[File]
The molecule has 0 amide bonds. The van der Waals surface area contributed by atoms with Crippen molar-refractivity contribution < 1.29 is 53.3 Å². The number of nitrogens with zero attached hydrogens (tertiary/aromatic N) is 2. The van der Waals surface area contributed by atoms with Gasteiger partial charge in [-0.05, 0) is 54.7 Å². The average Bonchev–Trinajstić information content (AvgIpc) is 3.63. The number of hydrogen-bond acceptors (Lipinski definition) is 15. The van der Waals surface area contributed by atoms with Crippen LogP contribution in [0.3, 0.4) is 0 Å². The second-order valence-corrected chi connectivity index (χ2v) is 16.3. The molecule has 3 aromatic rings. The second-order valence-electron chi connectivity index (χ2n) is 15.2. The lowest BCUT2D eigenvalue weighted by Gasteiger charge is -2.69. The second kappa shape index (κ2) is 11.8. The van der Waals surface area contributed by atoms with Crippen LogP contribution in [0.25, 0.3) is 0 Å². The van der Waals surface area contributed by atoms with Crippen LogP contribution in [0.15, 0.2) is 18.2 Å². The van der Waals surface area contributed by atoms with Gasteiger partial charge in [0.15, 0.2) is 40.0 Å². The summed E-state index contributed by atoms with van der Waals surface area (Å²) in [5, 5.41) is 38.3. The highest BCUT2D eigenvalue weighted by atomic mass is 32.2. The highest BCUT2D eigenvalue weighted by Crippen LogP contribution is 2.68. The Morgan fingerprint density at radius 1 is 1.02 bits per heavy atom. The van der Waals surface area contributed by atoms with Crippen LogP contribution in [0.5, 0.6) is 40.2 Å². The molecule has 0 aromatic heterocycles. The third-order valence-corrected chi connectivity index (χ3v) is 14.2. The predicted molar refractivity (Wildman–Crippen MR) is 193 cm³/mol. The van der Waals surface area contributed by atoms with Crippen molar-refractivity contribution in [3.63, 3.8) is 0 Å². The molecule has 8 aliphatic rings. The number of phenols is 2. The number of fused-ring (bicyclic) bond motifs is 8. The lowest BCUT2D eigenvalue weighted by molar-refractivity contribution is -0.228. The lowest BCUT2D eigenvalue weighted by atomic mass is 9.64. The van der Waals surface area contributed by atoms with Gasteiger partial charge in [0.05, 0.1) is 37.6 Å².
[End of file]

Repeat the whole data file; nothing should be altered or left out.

The molecule has 0 amide bonds. The van der Waals surface area contributed by atoms with Crippen molar-refractivity contribution < 1.29 is 53.3 Å². The number of nitrogens with zero attached hydrogens (tertiary/aromatic N) is 2. The van der Waals surface area contributed by atoms with Gasteiger partial charge in [-0.05, 0) is 54.7 Å². The average Bonchev–Trinajstić information content (AvgIpc) is 3.63. The number of hydrogen-bond acceptors (Lipinski definition) is 15. The van der Waals surface area contributed by atoms with Crippen LogP contribution in [0.3, 0.4) is 0 Å². The second-order valence-corrected chi connectivity index (χ2v) is 16.3. The molecule has 3 aromatic rings. The second-order valence-electron chi connectivity index (χ2n) is 15.2. The lowest BCUT2D eigenvalue weighted by Gasteiger charge is -2.69. The second kappa shape index (κ2) is 11.8. The van der Waals surface area contributed by atoms with Crippen LogP contribution in [0.25, 0.3) is 0 Å². The van der Waals surface area contributed by atoms with Crippen LogP contribution in [0.15, 0.2) is 18.2 Å². The van der Waals surface area contributed by atoms with Gasteiger partial charge in [0.15, 0.2) is 40.0 Å². The summed E-state index contributed by atoms with van der Waals surface area (Å²) in [5, 5.41) is 38.3. The highest BCUT2D eigenvalue weighted by atomic mass is 32.2. The highest BCUT2D eigenvalue weighted by Crippen LogP contribution is 2.68. The Morgan fingerprint density at radius 1 is 1.02 bits per heavy atom. The van der Waals surface area contributed by atoms with Crippen LogP contribution in [0.5, 0.6) is 40.2 Å². The molecule has 0 aromatic heterocycles. The third-order valence-corrected chi connectivity index (χ3v) is 14.2. The predicted molar refractivity (Wildman–Crippen MR) is 193 cm³/mol. The van der Waals surface area contributed by atoms with Crippen molar-refractivity contribution in [3.63, 3.8) is 0 Å². The molecule has 8 aliphatic rings. The number of phenols is 2. The number of fused-ring (bicyclic) bond motifs is 8. The lowest BCUT2D eigenvalue weighted by molar-refractivity contribution is -0.228. The lowest BCUT2D eigenvalue weighted by atomic mass is 9.64. The van der Waals surface area contributed by atoms with Gasteiger partial charge in [0.05, 0.1) is 37.6 Å².